Magazine-Fed Martinis

    The story of modern British small arms is one of cleverness and perseverance, but mostly of seemingly continual obsolescence. Like the later Lee design, the Martini-Henry is yet another entry into the book of British rifles that were relatively quickly obsolesced by foreign developments, but which – in typical British fashion – soldiered on regardless.

    The fading edge of the Martini rifle was not lost to the designers living in the sprawling British Empire, at least three of whom designed ingenious conversions to turn the venerable rifles into faster-firing magazine-fed weapons. Two cases are the subject of a recent Firearms Curiosa post:

    Martini-Henry Quickloaders

    The British Army officially adopted the breechloading Martini-Henry rifle in 1871, and it served valiantly throughout several wars, but it was not without issue. The main problem with the Martini-Henry was that it was single-shot, and thus made redundant almost as soon as it was adopted, thanks to the advent of the magazine-fed rifle. It was withdrawn from service in the late 1880s and replaced by the 10-shot Lee-Metford, the predecessor to the Lee-Enfield.

    During its service lifetime, however, some attempts were made to convert the Martini-Henry into a magazine-fed rifle. Being a breechloader, this was difficult – but it proved possible. Charles Greville Harston of Toronto managed to create a spring-loaded magazine that would feed rounds into the breech of the Martini-Henry, thought the user would have to keep the rifle steady to avoid cartridges accidentally falling out. Another design incorporated a rotary drum magazine that fed rounds into the breech through gravity. Ultimately it was more convenient to adopt an entirely new rifle than to convert every existing Martini-Henry.

    The Hartson device was quite clever. From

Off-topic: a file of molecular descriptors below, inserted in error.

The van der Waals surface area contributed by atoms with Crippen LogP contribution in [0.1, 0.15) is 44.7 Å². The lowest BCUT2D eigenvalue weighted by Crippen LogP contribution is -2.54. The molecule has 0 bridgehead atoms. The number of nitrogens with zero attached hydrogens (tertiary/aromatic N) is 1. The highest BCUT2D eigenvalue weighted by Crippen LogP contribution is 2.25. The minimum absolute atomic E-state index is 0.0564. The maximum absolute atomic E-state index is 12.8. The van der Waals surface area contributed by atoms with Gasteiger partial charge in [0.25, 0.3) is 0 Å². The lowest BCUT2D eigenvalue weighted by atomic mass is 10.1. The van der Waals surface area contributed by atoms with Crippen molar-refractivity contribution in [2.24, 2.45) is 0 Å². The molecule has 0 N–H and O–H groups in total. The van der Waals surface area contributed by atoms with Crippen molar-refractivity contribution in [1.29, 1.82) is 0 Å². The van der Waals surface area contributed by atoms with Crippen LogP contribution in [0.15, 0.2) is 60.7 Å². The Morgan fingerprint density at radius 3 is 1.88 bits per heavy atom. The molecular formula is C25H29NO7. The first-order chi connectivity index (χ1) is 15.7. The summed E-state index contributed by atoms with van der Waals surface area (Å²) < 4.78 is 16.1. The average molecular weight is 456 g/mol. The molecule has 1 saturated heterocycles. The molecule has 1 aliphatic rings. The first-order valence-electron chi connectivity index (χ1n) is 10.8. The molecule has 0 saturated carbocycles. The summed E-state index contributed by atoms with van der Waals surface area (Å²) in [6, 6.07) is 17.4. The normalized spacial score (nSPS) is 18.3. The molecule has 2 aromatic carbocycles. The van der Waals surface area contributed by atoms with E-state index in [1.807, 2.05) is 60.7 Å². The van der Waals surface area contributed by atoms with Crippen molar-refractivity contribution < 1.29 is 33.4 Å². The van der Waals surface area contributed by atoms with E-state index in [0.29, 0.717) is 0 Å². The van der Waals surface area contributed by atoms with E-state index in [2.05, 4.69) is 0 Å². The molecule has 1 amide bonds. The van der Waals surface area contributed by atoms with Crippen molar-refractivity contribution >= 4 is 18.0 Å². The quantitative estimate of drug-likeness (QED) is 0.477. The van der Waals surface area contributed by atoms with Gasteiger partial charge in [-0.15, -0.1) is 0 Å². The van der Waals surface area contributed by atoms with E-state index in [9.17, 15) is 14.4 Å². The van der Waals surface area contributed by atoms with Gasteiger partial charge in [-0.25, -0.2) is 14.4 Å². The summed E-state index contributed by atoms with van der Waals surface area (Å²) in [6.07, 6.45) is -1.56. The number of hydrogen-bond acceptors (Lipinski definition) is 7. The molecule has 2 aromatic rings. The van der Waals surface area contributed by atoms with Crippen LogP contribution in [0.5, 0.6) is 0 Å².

Weapon Overview

    The Hartson quick loader, patent 14650 awarded to Captain C.Greville Hartson of the Royal Grenadiers, Toronto, in October 1887. Hartson approached the War Office in June 1887, In May 1888 the samples were delivered to the War office and in June 1888 three Martini Henry rifles and 2000 rounds of ammunition were delivered to the Henry Rifled barrel company at the Blenhiem Works for conversion, During 1888, Hartson upgraded his patent, culminating in the Mk1V of August 1888 & the MkV of the 24th November of 1888. Hartsons’ device fitted onto the left side of the action, a magazine held six rounds, which were fed upwards by a spring. When the rifles lever was operated a feeder arm grasped a cartridge from the magazine, which in turn tumbled from a small trap door into the open breech block in the receiver. A push arm, hinged outwards to press home the cartridge in the traditional way and after firing a lever then expelled the spent cartridge and the process could be repeated, whilst it was ingenious it also jammed regularly! Despite Harstons attempts to rectify these issues and despite costs rising to over £1300, interest in Harstons device waned, and the trial was discontinued.


    The Hartson repeater conversion, breech closed. Image source:





    The Hartsan repeater conversion, breech open, as if feeding a round. The ramming lever is visible behind the cartridge gate. Image source:


    Other devices also existed, such as the .402″ caliber Enfield-Martini, designed by Col. H J Arbutnot. This rifle was not a true repeater, its magazine being merely a speedloader to assist with manual loading:


    The Enfield-Martini, designed by Colonel Arbutnot, with its “quickloader” magazine folded for storage. Image source

    The British would adopt the Lee-Metford rifle in 1888, though by that time the blackpowder Lee rifle was already obsolete (the French having introduced the smokeless powder Lebel rifle two years earlier). The Lee-Metford was shortly followed by the “Long” Lee-Enfield smokeless powder rifle, of essentially the same design. The Lee-Enfield would serve through the late 1950s in variants such as the SMLE and No. 4, before its retirement. Though originally a highly advanced design with a 10-round detachable magazine when introduced in 1879, Lee’s design in British service would suffer from its early blackpowder roots throughout its life, until its replacement by the FAL-derived SLR beginning in 1954. Only at that point, finally did Britain have an unquestionably modern, competitive rifle design, 83 years after the adoption of the Martini-Henry.

    Nathaniel F

    Nathaniel is a history enthusiast and firearms hobbyist whose primary interest lies in military small arms technological developments beginning with the smokeless powder era. He can be reached via email at [email protected]